Ellen has been sleeping away the hours, in the wheelchair, in the rocking chair, and on her bed, the bedroom couch, the office couch, and even her mom’s bed. When she’s awake, she’s often up and about, traveling in the manner we’ve previously described but no longer packing up. She’s also talking a lot less and we miss her wit. In addition, she came down with some kind of infection yesterday, with swelling, redness, and pain on the right side of her face and neck. The doctor, nurses, and Eric are trying to figure out how best to keep Ellen comfortable in the face of this new development.
Last winter, Ellen began asking her dear friend and colleague Shivani if she would be Ellen’s “death midwife.” During the spring, Shivani queried Ellen on what she imagined a death midwife would do. Ellen didn’t provide much guidance, but Shivani has done an incredible job feeling her way into this role. She creates and holds sacred the space around Ellen, she lifts up the beauty she sees in Ellen even as illness wreaks havoc on her body, she provides hands-on care of Ellen’s body, she prepares her emotionally for dying, she helps ease Ellen’s journey in any way she can, and she comforts and assuages fears and guilt not just for Ellen but for all of us. She is guiding Ellen’s way out of this world the way she guides many babies into this world. It’s so interesting to hear her and other midwives speaking of the similarities they notice in these two life passages. Early this morning, Shivani wrote:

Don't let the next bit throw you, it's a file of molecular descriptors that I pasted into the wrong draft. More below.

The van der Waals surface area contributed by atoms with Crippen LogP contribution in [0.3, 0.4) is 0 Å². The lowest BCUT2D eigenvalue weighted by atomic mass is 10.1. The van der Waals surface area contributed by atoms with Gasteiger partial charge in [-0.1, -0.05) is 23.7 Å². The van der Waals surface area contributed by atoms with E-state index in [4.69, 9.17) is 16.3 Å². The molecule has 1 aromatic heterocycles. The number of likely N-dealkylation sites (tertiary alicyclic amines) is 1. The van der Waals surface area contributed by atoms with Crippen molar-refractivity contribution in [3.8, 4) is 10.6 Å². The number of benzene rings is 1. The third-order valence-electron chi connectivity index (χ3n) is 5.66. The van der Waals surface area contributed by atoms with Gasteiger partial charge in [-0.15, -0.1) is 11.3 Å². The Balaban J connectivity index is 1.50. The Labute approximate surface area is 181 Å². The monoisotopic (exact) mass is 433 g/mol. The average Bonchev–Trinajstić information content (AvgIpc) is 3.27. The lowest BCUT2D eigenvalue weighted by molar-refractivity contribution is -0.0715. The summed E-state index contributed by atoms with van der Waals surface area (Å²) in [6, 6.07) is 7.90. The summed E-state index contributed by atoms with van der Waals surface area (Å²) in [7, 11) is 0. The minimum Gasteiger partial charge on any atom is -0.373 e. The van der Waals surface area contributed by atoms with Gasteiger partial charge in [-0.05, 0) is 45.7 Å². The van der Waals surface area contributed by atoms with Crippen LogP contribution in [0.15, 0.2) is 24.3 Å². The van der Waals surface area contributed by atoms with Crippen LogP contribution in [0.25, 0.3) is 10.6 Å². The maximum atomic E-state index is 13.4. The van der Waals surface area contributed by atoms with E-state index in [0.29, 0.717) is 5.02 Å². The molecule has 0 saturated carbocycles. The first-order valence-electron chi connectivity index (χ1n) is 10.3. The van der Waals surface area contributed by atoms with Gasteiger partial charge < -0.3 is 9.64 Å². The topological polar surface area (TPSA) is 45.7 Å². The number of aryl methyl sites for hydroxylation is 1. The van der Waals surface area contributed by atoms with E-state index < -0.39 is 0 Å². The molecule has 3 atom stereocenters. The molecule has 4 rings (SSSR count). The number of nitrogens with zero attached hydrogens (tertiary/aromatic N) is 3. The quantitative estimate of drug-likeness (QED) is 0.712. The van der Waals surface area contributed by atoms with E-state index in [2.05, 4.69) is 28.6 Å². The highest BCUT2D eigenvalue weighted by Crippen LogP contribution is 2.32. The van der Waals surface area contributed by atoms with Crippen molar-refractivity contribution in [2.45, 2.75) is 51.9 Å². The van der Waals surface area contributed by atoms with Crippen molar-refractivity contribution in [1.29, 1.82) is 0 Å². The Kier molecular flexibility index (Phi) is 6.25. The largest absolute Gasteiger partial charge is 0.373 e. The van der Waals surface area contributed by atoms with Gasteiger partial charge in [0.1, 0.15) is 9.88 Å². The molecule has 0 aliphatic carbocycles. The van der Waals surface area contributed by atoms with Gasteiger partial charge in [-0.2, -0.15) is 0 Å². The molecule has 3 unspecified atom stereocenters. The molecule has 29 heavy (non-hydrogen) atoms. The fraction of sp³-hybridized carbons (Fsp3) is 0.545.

… Yes the absence of her wit is different. I was just thinking how challenging it is that most of what she has to say is in some defense of her body. Don’t move me… No that way… Can we just wait a minute… I want so much for her to die feeling loved and held. But as with birth, and most things, sometimes it is our job to merely be witness and quietly shine our hearts like a steady light.
Ellen would want to provide you with more resources on this topic of death midwifery, but there’s not much available yet in the U.S. culture. More common is the death doula role – see Dying is hard. Death doulas want to help make it easier.